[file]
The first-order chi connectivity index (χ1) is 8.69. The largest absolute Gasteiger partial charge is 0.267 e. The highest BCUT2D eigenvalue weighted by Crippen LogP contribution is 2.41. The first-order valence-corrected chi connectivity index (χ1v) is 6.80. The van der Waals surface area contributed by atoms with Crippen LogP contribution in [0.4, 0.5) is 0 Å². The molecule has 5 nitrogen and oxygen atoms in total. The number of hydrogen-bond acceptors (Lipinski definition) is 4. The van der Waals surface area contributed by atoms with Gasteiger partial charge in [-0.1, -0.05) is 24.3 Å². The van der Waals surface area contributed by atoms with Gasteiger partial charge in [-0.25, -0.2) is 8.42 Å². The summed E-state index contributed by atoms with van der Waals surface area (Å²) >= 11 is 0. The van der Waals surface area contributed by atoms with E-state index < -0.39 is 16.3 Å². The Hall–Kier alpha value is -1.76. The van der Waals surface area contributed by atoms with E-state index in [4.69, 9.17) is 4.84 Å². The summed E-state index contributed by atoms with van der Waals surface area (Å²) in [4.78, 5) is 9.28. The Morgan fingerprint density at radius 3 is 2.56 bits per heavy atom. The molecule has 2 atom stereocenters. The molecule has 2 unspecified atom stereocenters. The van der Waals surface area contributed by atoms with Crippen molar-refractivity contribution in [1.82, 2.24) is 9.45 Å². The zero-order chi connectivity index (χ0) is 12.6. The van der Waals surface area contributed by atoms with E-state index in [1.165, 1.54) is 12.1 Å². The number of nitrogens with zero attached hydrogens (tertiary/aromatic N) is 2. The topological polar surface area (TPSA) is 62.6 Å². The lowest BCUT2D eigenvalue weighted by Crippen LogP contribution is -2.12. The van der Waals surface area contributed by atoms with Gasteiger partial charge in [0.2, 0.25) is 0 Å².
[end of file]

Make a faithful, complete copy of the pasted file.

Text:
The first-order chi connectivity index (χ1) is 8.69. The largest absolute Gasteiger partial charge is 0.267 e. The highest BCUT2D eigenvalue weighted by Crippen LogP contribution is 2.41. The first-order valence-corrected chi connectivity index (χ1v) is 6.80. The van der Waals surface area contributed by atoms with Crippen LogP contribution in [0.4, 0.5) is 0 Å². The molecule has 5 nitrogen and oxygen atoms in total. The number of hydrogen-bond acceptors (Lipinski definition) is 4. The van der Waals surface area contributed by atoms with Gasteiger partial charge in [-0.1, -0.05) is 24.3 Å². The van der Waals surface area contributed by atoms with Gasteiger partial charge in [-0.25, -0.2) is 8.42 Å². The summed E-state index contributed by atoms with van der Waals surface area (Å²) >= 11 is 0. The van der Waals surface area contributed by atoms with E-state index < -0.39 is 16.3 Å². The Hall–Kier alpha value is -1.76. The van der Waals surface area contributed by atoms with E-state index in [4.69, 9.17) is 4.84 Å². The summed E-state index contributed by atoms with van der Waals surface area (Å²) in [4.78, 5) is 9.28. The Morgan fingerprint density at radius 3 is 2.56 bits per heavy atom. The molecule has 2 atom stereocenters. The molecule has 2 unspecified atom stereocenters. The van der Waals surface area contributed by atoms with Crippen molar-refractivity contribution in [1.82, 2.24) is 9.45 Å². The zero-order chi connectivity index (χ0) is 12.6. The van der Waals surface area contributed by atoms with E-state index in [1.165, 1.54) is 12.1 Å². The number of nitrogens with zero attached hydrogens (tertiary/aromatic N) is 2. The topological polar surface area (TPSA) is 62.6 Å². The lowest BCUT2D eigenvalue weighted by Crippen LogP contribution is -2.12. The van der Waals surface area contributed by atoms with Gasteiger partial charge in [0.2, 0.25) is 0 Å².